It is little comfort to the family and relatives who have already lost a loved one through occupational exposure to cancer-causing substances that levels of exposure to carcinogens have been reduced in recent decades.
It is estimated that about 4% of all cancer diagnosis in the U.S are related to exposure in the workplace to a range of carcinogens, which are the cancer-causing substances such as chemicals, radiation, and as a result of exposure to a number of industrial processes during the course of their work, such as underground mining and the dangers of uranium or radon, or the chemical compounds that occur as a result of the industrial processes being carried out.
There are a number of cancers that have been linked with chemical compounds and naturally occurring radiation in the workplace and as you would hope and expect, there are regulatory controls and many companies also try to pay constant attention to the need for adopting and maintaining safe occupational practices, if risk reduction is going to continue on a downward curve.
There are also additional factors that need to be taken into consideration, such as the fact that someone who smokes regularly and is exposed to occupational carcinogens such as asbestos, is many times more likely to develop cancer than someone who has the same level of exposure at work but does not smoke tobacco, so there is education and change needed to minimize the odds as much as possible for workers as well as employers.
Cancers associated with various occupations
You can get an extensive list of cancers that are associated with various occupations or occupational exposures from the American Cancer Society. Lung cancer can be caused by exposure to a number of substances such as coal products, diesel exhaust, radioactive ores such as uranium and also asbestos.
Some of the substances like arsenic are associated with a number of different cancers such as skin, liver and lung cancer and malignant mesothelioma is exclusively linked with exposure to asbestos.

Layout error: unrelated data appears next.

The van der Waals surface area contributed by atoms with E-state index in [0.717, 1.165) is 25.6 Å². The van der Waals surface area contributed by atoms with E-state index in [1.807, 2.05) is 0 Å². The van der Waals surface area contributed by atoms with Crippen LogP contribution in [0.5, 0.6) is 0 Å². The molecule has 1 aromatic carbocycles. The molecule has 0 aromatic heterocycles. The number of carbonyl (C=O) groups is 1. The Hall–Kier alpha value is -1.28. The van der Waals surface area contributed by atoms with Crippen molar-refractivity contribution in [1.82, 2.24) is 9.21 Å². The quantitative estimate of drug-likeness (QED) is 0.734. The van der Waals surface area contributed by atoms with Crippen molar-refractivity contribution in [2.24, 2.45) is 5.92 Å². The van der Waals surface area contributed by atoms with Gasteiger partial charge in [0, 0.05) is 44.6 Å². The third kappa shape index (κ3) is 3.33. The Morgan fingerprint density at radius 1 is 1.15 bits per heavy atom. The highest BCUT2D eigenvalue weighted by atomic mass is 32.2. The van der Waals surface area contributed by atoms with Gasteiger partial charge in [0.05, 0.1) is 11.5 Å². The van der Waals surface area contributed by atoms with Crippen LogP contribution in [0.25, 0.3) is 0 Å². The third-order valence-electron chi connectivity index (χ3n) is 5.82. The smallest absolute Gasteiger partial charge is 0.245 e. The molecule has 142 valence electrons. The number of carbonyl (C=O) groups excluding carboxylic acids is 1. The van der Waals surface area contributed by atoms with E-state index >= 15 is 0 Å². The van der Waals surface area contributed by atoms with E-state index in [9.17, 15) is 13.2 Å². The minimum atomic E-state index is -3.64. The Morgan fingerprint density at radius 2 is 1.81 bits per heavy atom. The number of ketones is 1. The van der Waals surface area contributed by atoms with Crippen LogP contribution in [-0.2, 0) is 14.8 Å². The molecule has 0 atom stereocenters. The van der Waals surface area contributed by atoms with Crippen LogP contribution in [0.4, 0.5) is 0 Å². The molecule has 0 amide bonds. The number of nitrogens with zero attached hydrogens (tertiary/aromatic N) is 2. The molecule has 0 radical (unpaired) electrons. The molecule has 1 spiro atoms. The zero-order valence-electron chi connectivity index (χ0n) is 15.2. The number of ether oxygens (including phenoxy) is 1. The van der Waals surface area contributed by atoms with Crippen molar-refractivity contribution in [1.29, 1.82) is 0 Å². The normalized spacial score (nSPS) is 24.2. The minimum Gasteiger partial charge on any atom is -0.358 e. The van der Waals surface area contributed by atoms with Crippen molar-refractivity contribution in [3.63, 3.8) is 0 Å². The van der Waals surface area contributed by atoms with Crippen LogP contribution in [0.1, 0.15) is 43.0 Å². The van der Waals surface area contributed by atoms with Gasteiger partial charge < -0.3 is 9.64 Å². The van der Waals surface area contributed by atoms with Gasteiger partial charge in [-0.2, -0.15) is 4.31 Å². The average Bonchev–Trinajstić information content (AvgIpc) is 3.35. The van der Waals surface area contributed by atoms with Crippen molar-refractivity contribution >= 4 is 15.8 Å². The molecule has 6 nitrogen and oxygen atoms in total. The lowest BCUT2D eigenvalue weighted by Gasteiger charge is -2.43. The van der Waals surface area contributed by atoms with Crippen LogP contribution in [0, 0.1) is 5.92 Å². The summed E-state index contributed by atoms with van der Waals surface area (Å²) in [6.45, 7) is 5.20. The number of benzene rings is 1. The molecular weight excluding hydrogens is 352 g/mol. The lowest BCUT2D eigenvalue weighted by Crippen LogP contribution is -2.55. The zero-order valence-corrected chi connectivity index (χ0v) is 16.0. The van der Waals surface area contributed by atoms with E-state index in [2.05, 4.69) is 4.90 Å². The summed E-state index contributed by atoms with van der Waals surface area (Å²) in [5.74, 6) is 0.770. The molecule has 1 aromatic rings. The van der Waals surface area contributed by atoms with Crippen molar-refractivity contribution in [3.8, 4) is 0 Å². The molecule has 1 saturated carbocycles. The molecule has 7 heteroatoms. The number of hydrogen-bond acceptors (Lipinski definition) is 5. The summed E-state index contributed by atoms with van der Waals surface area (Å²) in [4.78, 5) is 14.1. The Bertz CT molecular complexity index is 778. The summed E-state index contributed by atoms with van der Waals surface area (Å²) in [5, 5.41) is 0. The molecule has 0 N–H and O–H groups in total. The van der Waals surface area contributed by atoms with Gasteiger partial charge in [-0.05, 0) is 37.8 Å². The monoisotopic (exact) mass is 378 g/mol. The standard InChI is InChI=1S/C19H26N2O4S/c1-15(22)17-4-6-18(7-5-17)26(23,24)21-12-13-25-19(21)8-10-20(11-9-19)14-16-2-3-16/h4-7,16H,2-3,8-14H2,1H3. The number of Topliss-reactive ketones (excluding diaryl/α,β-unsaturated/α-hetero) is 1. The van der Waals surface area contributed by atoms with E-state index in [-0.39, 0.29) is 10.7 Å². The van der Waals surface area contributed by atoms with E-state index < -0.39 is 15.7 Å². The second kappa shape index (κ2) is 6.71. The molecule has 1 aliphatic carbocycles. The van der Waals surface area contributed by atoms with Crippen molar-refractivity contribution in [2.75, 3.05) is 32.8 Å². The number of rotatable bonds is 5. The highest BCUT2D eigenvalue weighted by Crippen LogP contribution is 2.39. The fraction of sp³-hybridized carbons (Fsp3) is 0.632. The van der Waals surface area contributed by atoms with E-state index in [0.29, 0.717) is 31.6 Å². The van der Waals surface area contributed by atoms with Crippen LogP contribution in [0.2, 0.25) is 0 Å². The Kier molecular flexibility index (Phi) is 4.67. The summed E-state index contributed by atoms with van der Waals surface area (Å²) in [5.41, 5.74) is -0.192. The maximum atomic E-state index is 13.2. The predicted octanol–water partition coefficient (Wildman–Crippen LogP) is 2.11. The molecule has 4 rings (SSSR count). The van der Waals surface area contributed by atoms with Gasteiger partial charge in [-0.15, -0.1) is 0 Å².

The threat of exposure
It should be noted that the majority of occupations that people have in the U.S in order to earn their living, does not represent a risk of exposure and therefore their chances of developing a cancer as a result of workplace exposure is small.
There are naturally going to be industries and occupations where the threat of exposure is going to be considerably higher than others, and anyone working in chemical manufacturing, mining, coal production or at an iron or steel foundry is exposed to a higher risk, but it is to be hoped that a multi-level approach to reduce risks through strict regulations in the workplace, education about the risks and constant monitoring and surveillance, will help to keep the threat of exposure as low as possible.
Despite raised awareness regarding the risks of exposure to carcinogens in the workplace, there will still sadly be a number of people diagnosed with a cancer every day, and for these people, it becomes a challenge to beat the odds and survive the cancer.
There are some positive stories around that will help to provide inspiration to many who find themselves in a similar situation, but the type of cancer you have does unfortunately also have a bearing on the long-term survival rates.
A good example of this is when you look at the cancer known as mesothelioma, which is caused by exposure to asbestos. The survival rates for men and women with the mesothelioma in the United States have barely improved over the last 25 years with traditional therapies, but it is hard not to be inspired by the personal story of a Paul Kraus, who was diagnosed in 1997, but is still alive and well today and considered to be the longest survivor of this cancer in the world. His book gives a valuable insight to newly diagnosed sufferers and cancer patients in general.
There are cancer survivors who have decided to take an alternative angle to their diagnosis and have tried to adopt a chemo-free approach in their battle against the odds. There is a website that has been set up by Chris Wark, who was diagnosed with colon cancer in 2003 and had surgery but refused to have chemotherapy.
His story and the reasons why he decided against traditional methods are also inspirational and interesting to note. The key to all of the personal survival stories that you encounter is that people try and find a way to cope with the consequences of their cancer and look to find a way to extend their lives for as long as possible that works for them.
Survival rates for cancer are improving in general terms and with better understanding of the exposures that some workers face, hopefully less people in the future will have to find a way of beating the odds.
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